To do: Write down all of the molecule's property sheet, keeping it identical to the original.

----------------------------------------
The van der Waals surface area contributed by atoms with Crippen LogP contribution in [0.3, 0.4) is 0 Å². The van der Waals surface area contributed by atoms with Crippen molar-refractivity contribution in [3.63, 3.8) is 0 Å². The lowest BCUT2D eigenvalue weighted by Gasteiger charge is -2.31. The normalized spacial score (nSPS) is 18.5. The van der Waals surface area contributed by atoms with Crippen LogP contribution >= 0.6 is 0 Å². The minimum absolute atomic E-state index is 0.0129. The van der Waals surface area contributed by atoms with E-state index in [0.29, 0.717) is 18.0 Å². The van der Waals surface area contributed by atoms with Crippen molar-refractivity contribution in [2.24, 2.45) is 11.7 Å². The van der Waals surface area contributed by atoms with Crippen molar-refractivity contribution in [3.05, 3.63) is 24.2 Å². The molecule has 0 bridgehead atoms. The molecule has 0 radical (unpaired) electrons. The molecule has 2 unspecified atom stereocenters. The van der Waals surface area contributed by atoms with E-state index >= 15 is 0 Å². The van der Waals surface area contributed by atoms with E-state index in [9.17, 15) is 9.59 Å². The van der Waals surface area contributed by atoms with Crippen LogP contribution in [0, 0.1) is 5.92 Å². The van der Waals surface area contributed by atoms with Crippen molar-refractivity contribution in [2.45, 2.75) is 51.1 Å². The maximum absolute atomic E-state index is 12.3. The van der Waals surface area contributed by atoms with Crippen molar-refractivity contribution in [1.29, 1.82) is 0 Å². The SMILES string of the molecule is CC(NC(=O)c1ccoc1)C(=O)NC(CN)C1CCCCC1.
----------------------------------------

The van der Waals surface area contributed by atoms with Crippen LogP contribution in [0.3, 0.4) is 0 Å². The van der Waals surface area contributed by atoms with Crippen molar-refractivity contribution in [3.63, 3.8) is 0 Å². The lowest BCUT2D eigenvalue weighted by Gasteiger charge is -2.31. The normalized spacial score (nSPS) is 18.5. The van der Waals surface area contributed by atoms with Crippen LogP contribution >= 0.6 is 0 Å². The minimum absolute atomic E-state index is 0.0129. The van der Waals surface area contributed by atoms with E-state index in [0.29, 0.717) is 18.0 Å². The van der Waals surface area contributed by atoms with Crippen molar-refractivity contribution in [2.24, 2.45) is 11.7 Å². The van der Waals surface area contributed by atoms with Crippen molar-refractivity contribution in [3.05, 3.63) is 24.2 Å². The molecule has 0 bridgehead atoms. The molecule has 0 radical (unpaired) electrons. The molecule has 2 unspecified atom stereocenters. The van der Waals surface area contributed by atoms with E-state index >= 15 is 0 Å². The van der Waals surface area contributed by atoms with E-state index in [9.17, 15) is 9.59 Å². The van der Waals surface area contributed by atoms with Crippen LogP contribution in [0, 0.1) is 5.92 Å². The van der Waals surface area contributed by atoms with Crippen molar-refractivity contribution in [2.45, 2.75) is 51.1 Å². The maximum absolute atomic E-state index is 12.3. The van der Waals surface area contributed by atoms with Crippen molar-refractivity contribution in [1.29, 1.82) is 0 Å². The SMILES string of the molecule is CC(NC(=O)c1ccoc1)C(=O)NC(CN)C1CCCCC1.